The trusses and roadway of the Key Bridge can be seen on the front of the Dali, a container ship, in the Patapsco River on Tuesday. (Maryland National Guard photo / CC BY-ND 2.0)

The collapse of the Francis Scott Key Bridge on March 26 claimed the lives of six construction workers and blocked Baltimore Harbor. As recovery efforts and work to reopen the harbor continue, many businesses dependent on the harbor and shipping have begun to assess the impact this will have on their operations and are beginning to develop workarounds.

The tragedy unfolded after the Singapore-flagged cargo ship Dali appeared to lose power as it approached the bridge. The ship drifted into one of the bridge’s support structures at a speed of 8 knots, according to Maryland Gov. Wes Moore, who discussed details of the collapse during a press conference.

“The preliminary investigation points to an accident, we haven’t seen any credible evidence of a terrorist attack,” Moore said.

Later in the day, President Joe Biden said it was his intent that the federal government would pay for reconstruction of the bridge, pending Congressional approval.

Officials in charge of the response effort suspended search and rescue operations at 7:30 p.m. Tuesday and transitioned to recovery operations, with the missing workers presumed dead.


The Port of Baltimore issued a statement on March 26 declaring vessel traffic into and out of the port suspended until further notice.

“This does not mean the Port of Baltimore is closed,” the statement clarified. “Trucks are being processed within our marine terminals.”

The Domino Sugar refinery is one of the largest operations in the Baltimore Harbor dependent on shipping.

Peter C. O’Malley, spokesperson for Domino’s parent company ASR Group, said Domino Sugar expects no short-term impact to its Baltimore operations.

“We are deeply saddened by the tragic collapse of the Francis Scott Key Bridge and our hearts go out to the families and friends of the victims,” company officials said in a statement. ‘We also commend the first responders who aided survivors and continue the search and rescue operation.

According to the statement, the Baltimore Refinery has six to eight weeks of raw sugar supply on hand with a ship currently discharging at the refinery’s dock and another that finished unloading on March 25.

“ASR Group also owns a network of production facilities and has warehouses across the U.S. that all currently have healthy inventories of finished products and can be utilized if necessary,” ASR Group officials said.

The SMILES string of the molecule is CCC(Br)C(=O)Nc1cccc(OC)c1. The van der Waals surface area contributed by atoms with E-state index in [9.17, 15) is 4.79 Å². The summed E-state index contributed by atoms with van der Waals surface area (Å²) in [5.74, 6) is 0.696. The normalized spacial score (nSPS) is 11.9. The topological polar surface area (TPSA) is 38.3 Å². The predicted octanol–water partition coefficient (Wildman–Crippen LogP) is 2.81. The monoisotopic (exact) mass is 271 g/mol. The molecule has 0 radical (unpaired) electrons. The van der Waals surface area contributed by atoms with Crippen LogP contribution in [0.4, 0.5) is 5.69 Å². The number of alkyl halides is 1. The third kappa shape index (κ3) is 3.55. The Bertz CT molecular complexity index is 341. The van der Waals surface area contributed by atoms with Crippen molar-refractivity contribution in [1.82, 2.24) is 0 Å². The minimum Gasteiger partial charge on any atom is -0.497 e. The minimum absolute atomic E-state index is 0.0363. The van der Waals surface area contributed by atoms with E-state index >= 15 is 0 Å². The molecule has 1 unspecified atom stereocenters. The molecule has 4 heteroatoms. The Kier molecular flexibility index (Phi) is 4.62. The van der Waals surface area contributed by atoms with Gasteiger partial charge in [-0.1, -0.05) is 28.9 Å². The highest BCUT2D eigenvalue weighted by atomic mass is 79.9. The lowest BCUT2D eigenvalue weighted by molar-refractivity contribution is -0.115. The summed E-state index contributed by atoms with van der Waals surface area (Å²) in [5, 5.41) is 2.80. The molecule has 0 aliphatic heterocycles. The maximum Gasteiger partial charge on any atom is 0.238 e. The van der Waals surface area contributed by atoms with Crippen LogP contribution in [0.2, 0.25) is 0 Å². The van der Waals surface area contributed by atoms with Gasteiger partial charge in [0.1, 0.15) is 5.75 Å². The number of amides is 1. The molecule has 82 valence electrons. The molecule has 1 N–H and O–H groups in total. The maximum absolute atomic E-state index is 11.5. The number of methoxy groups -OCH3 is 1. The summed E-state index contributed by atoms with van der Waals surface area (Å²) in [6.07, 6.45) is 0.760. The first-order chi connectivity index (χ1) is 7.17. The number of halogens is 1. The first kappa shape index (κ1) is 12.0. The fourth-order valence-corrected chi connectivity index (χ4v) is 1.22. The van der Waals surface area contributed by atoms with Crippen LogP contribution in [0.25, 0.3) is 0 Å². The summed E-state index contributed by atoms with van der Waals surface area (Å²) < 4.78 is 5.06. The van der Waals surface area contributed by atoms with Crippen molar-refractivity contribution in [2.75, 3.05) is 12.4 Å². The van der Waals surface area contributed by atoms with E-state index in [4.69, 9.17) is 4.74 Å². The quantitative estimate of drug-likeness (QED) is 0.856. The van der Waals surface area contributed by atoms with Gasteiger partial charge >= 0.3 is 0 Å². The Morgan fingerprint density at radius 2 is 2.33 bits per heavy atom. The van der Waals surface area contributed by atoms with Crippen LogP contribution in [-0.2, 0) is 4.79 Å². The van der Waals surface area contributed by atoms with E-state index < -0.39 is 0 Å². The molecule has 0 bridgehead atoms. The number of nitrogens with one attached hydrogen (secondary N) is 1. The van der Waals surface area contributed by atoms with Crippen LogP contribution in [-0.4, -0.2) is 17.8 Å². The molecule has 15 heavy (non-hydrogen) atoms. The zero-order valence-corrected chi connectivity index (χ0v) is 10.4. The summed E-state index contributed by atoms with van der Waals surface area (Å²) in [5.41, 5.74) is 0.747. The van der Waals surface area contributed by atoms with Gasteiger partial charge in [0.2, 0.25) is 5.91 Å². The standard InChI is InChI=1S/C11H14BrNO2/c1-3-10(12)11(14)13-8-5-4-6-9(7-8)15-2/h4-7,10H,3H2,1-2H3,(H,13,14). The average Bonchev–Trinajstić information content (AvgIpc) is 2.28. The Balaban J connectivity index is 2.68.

Amazon operates two fulfillment center warehouses in Baltimore, the BW12 on Broening Highway and BW15 on Holabird Avenue.

“Our thoughts are with those impacted by the bridge collapse and the first responders assisting in the rescue and recovery efforts,” said Richard Rocha, Amazon spokesperson. “We’re assessing the immediate and future impacts to our employees and delivery partners, as well as the surrounding community and will make any adjustments to our operations that are needed. We also stand ready to support the community in any way we can.”

Cruises impacted

Carnival Legend, a Carnival Cruise Line ship whose home port is located in Baltimore Harbor, is currently at sea and will divert to Norfolk, Va. to disembark passengers on March 31. A complimentary bus service will bring guests back to Baltimore.

According to a company statement, Carnival Legend’s next seven-day itinerary on March 31 will operate from and return to Norfolk. Guests on the current and upcoming cruises are being informed of this change.

Carnival will temporarily relocate its Baltimore operations to Norfolk for the duration of recovery and remediation work, said Carnival spokesman Matt Lupoli.

 “Our thoughts remain with the impacted families and first responders in Baltimore,” said Christine Duffy, president of Carnival Cruise Line. “We appreciate the pledge made by President Biden to dedicate all available resources to reopen Baltimore Harbor to marine traffic as soon as possible. As those plans are finalized, we will update our future cruise guests on when we will return home to Baltimore, but in the meantime, we appreciate the quick response and support from officials in Norfolk.”

Annapolis-based Watermark, which operates sightseeing cruises and a water taxi service, also operates vessels out of its Baltimore location.

“We don’t know at this time if the collapse will affect our operations,” said Alex Knoll, spokesperson for Watermark. “The vessels located at our operations center in Baltimore are all out of winterization and can be made available to provide support if we are called on to do that. At this point we are watching to see what effect the collapse might have and what the timeline is, and we’re all a little bit horrified at what has happened.”